Using drones to clean sea pollution

Throughout the years, we have witnessed various environmental disasters caused by hydrocarbon spills in the sea. The influence of these spills on marine flora and fauna is enormous, and they also contribute to declining fish populations. A proper, timely response to spills is thus of the utmost importance. Oil spills are cleaned through coordinated daily actions that use boats with floating dams and special materials to absorb hydrocarbons. Through years of experience, this process has been optimized and is well known. However, nighttime spill cleanup is the topic of professional debate; all activities are usually suspended at night, which results in the loss of precious time. In order to avoid this in the future, a model was designed that uses drones equipped with thermal imaging cameras to detect hydrocarbon spills; prior to use on the sea surface, this method was researched and confirmed in laboratory conditions.

Cooperation with Dezinsekcija d.o.o. Rijeka and the Faculty of Civil Engineering in Rijeka on a pilot project to discover hydrocarbons on water surfaces at night using drones and thermal imaging cameras

The University of Rijeka’s Faculty of Civil Engineering has a state-of-the-art hydrotechnical laboratory and experienced scientific and technical staff; the research itself was carried out at this laboratory.

The goal of the project and research we conducted was to design a more efficient, better, less expensive way to research sea surfaces than methods currently available, allowing us to clean up spills more quickly and efficiently and at lower cost.

Another goal was to prove that hydrocarbon pollution can be detected in low-visibility or zero-visibility conditions (especially at night).

Our practical experience and the results of this research led to the conclusion that using drones to survey water surfaces allows:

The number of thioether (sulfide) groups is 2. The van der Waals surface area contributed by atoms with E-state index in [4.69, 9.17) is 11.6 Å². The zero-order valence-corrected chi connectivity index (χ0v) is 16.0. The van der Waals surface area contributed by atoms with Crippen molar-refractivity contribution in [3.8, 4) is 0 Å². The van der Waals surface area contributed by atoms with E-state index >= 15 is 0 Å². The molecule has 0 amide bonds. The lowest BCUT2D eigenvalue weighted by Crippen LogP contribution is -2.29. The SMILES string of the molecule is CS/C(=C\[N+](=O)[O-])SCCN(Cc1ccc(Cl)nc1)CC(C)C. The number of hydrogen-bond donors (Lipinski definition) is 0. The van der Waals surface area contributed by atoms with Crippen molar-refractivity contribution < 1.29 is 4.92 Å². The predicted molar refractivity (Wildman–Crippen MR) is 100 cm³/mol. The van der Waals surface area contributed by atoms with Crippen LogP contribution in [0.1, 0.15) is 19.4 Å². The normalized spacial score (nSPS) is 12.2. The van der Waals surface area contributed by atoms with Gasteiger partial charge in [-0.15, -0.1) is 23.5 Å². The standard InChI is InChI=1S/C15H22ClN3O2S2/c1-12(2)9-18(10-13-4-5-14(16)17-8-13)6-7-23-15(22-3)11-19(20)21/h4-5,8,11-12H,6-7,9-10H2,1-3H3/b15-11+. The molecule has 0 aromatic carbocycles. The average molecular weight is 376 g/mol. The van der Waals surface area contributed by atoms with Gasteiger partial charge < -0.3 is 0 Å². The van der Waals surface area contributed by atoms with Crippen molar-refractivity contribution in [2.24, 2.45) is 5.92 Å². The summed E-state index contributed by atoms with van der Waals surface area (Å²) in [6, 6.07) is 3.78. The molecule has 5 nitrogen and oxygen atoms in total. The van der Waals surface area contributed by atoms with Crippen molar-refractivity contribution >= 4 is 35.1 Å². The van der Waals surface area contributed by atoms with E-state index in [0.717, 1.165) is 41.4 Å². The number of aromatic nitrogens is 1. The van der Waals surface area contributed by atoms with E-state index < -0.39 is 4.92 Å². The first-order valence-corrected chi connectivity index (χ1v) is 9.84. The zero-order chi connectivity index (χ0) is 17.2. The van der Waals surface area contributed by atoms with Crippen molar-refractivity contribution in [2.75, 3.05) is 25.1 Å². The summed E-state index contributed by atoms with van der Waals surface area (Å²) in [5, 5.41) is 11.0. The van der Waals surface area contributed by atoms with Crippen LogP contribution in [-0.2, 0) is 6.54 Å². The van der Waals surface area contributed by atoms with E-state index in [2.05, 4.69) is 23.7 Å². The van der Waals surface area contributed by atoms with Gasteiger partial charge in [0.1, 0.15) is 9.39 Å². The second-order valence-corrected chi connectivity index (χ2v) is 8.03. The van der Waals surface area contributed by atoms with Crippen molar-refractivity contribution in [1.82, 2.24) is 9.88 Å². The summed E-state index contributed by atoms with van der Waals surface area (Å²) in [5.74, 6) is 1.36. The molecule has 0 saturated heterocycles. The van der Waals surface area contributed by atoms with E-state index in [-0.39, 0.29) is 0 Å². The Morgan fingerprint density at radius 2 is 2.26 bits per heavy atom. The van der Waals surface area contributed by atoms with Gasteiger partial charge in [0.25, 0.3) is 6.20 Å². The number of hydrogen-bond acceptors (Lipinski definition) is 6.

• more efficient, better, and less expensive monitoring of the sea and coastline compared to monitoring by plane or large drone;
  • a wider perspective / better overview of the sea surface and the hydrocarbon spill itself from vessels participating in cleanup — by launching drones with special thermal imaging cameras to a height of 100-200m above the clean-up ship increases the visual field to 1-1.5 ha of surface, which allows better responses to spills and more exact placement of spill containment systems;
  • simple, fast detection of potential hydrocarbon leaks outside areas corralled with floating dams during the day — if a leak occurs, it can be immediately detected and additional spill containment systems can be deployed;
  • simple, fast detection of potential hydrocarbon leaks outside areas corralled with floating dams during the night;
  •  checking the efficiency and positioning of hydrocarbon clean-up systems (skimmers, pumps, etc.) — quality monitoring is exceptionally important to the efficiency of the devices themselves and the quantity of hydrocarbons collected during their operation;
  • the availability of images and data in real time — by connecting drones with a two-way cable to a laptop, tablet, smartphone, etc., thus increasing the quality and speed of decisions regarding the clean-up effort to the highest possible level.